TEXAS TECH — The Supreme Court remained silent Monday on race-conscious admissions policies in higher education, refusing to hear Texas’ challenge to a ruling that its law school affirmative action program discriminated against whites.
Without comment, the decision not to take the case showed the justices are not yet ready to break years of silence on preferential admissions in public colleges.
Texas Tech President David Schmidly said he was disappointed the Hopwood decision was upheld because of the constraints it places on recruiting in Texas.
“It continues to place us at a disadvantage to other states not under Hopwood that can come in and recruit students,” Schmidly said.
“We’re not going to use it as an excuse. Our commitment is to diversify the student body at Texas Tech no matter what it takes, we just aren’t going to do it through affirmative action, but we’re finding other ways.”
David Rogers was one of the plaintiffs in the original case, Hopwood v. Texas. He graduated from the Tech law school last month and said he likes the court’s decision.
“I’m very happy,” he said. “It sends a clear message from the Supreme Court that racial quotas in university admission is inadmissible- that will virtually never be allowed in any circumstance. The Supreme Court had a chance twice to hear the case and decided not to both times. This shows the Supreme Court thinks that the ruling was correct the first time.”
This may not be the last word, however, because challenges to the University of Michigan’s preferential policies could reach the court in the October term.
The high court hasn’t spoken definitively on the issue since the fractured 1978 Bakke decision, when the majority said universities may take race into account in admissions.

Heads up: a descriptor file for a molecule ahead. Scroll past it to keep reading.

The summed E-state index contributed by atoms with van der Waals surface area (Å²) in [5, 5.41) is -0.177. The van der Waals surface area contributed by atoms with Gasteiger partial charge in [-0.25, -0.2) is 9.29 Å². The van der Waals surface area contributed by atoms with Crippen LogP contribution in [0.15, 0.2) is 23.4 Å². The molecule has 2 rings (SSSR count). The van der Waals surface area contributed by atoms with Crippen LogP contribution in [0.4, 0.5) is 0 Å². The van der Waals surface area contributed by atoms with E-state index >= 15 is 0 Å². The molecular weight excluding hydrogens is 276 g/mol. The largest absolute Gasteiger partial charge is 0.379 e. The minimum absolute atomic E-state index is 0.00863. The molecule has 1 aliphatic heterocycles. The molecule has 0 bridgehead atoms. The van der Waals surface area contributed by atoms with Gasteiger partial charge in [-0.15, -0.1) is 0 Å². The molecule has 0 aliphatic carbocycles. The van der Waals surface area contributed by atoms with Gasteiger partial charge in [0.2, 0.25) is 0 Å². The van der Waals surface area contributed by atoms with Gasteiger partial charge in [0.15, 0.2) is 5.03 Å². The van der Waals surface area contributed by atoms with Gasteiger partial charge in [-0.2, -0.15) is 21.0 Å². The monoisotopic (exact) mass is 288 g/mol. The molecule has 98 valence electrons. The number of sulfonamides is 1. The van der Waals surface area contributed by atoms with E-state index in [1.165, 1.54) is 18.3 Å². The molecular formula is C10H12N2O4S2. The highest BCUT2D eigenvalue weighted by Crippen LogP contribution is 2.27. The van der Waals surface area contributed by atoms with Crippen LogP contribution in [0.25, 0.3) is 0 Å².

States across the country are wrestling with ways to keep up minority enrollment in public colleges, and several are operating under court orders or negotiated agreements to end discrimination in higher education.
Pat Campbell, vice chancellor and general counsel for Texas Tech, said affirmative action continues to be a controversial issue.
“Most people feel on the one hand that people should be treated the same that there should be no discrimination whatsoever, but that premise is sort of set aside when you are trying to recruit and graduate a diversified population.”
While the Texas case involved the law school policy, it had a much broader effect in the state. Once the 5th U.S. Circuit Court of Appeals struck down the policy, the state devised a new system for all its undergraduate public colleges.
The substitute includes guaranteed admission to any public university in the state to students who graduate in the top 10 percent of their high school class.
For professional schools, however, the state’s alternative was extensive minority recruitment.
”Today’s order resolves nothing,” University of Texas law professor Douglas Laycock said. ”We are disappointed, but sooner or later the court will decide this issue. In the meantime, we will explore our remaining legal options, and we will work aggressively to recruit those minority students that the courts will let us admit.”
“I feel strongly that everyone should be treated truly the same but also I feel strongly that a diverse student population is extremely important,” Campbell said. “Being a lawyer working in an educational institute, I wish that the court would have given some guidance the things that could have been constitutionally considered.”